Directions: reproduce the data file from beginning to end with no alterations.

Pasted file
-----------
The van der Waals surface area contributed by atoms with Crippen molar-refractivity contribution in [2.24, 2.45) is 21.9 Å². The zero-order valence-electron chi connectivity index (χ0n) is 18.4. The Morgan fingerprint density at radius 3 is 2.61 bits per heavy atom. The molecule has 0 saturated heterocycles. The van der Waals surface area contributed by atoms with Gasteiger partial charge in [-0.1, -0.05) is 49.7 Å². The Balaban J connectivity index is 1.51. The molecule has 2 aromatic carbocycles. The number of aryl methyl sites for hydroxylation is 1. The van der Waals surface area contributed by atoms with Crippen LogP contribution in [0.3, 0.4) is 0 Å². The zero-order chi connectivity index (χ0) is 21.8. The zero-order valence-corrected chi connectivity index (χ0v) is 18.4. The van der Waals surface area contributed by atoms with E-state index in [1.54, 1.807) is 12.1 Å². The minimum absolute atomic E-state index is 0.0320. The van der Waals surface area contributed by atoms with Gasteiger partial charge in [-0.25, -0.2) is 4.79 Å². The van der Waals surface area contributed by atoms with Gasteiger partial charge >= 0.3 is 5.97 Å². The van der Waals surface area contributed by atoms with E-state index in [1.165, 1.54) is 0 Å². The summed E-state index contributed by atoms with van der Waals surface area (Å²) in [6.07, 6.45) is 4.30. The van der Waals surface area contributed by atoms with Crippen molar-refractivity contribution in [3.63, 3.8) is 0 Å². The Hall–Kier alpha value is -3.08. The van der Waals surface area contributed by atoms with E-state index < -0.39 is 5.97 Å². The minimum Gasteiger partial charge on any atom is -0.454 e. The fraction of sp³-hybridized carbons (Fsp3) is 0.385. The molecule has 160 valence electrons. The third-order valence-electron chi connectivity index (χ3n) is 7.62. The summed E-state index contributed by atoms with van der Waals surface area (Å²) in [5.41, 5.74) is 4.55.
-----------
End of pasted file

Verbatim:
The van der Waals surface area contributed by atoms with Crippen molar-refractivity contribution in [2.24, 2.45) is 21.9 Å². The zero-order valence-electron chi connectivity index (χ0n) is 18.4. The Morgan fingerprint density at radius 3 is 2.61 bits per heavy atom. The molecule has 0 saturated heterocycles. The van der Waals surface area contributed by atoms with Gasteiger partial charge in [-0.1, -0.05) is 49.7 Å². The Balaban J connectivity index is 1.51. The molecule has 2 aromatic carbocycles. The number of aryl methyl sites for hydroxylation is 1. The van der Waals surface area contributed by atoms with Crippen LogP contribution in [0.3, 0.4) is 0 Å². The zero-order chi connectivity index (χ0) is 21.8. The zero-order valence-corrected chi connectivity index (χ0v) is 18.4. The van der Waals surface area contributed by atoms with E-state index in [1.54, 1.807) is 12.1 Å². The minimum absolute atomic E-state index is 0.0320. The van der Waals surface area contributed by atoms with Gasteiger partial charge in [-0.25, -0.2) is 4.79 Å². The van der Waals surface area contributed by atoms with Gasteiger partial charge >= 0.3 is 5.97 Å². The van der Waals surface area contributed by atoms with E-state index in [1.165, 1.54) is 0 Å². The summed E-state index contributed by atoms with van der Waals surface area (Å²) in [6.07, 6.45) is 4.30. The van der Waals surface area contributed by atoms with Crippen molar-refractivity contribution in [3.63, 3.8) is 0 Å². The Hall–Kier alpha value is -3.08. The van der Waals surface area contributed by atoms with E-state index < -0.39 is 5.97 Å². The minimum Gasteiger partial charge on any atom is -0.454 e. The fraction of sp³-hybridized carbons (Fsp3) is 0.385. The molecule has 160 valence electrons. The third-order valence-electron chi connectivity index (χ3n) is 7.62. The summed E-state index contributed by atoms with van der Waals surface area (Å²) in [5.41, 5.74) is 4.55.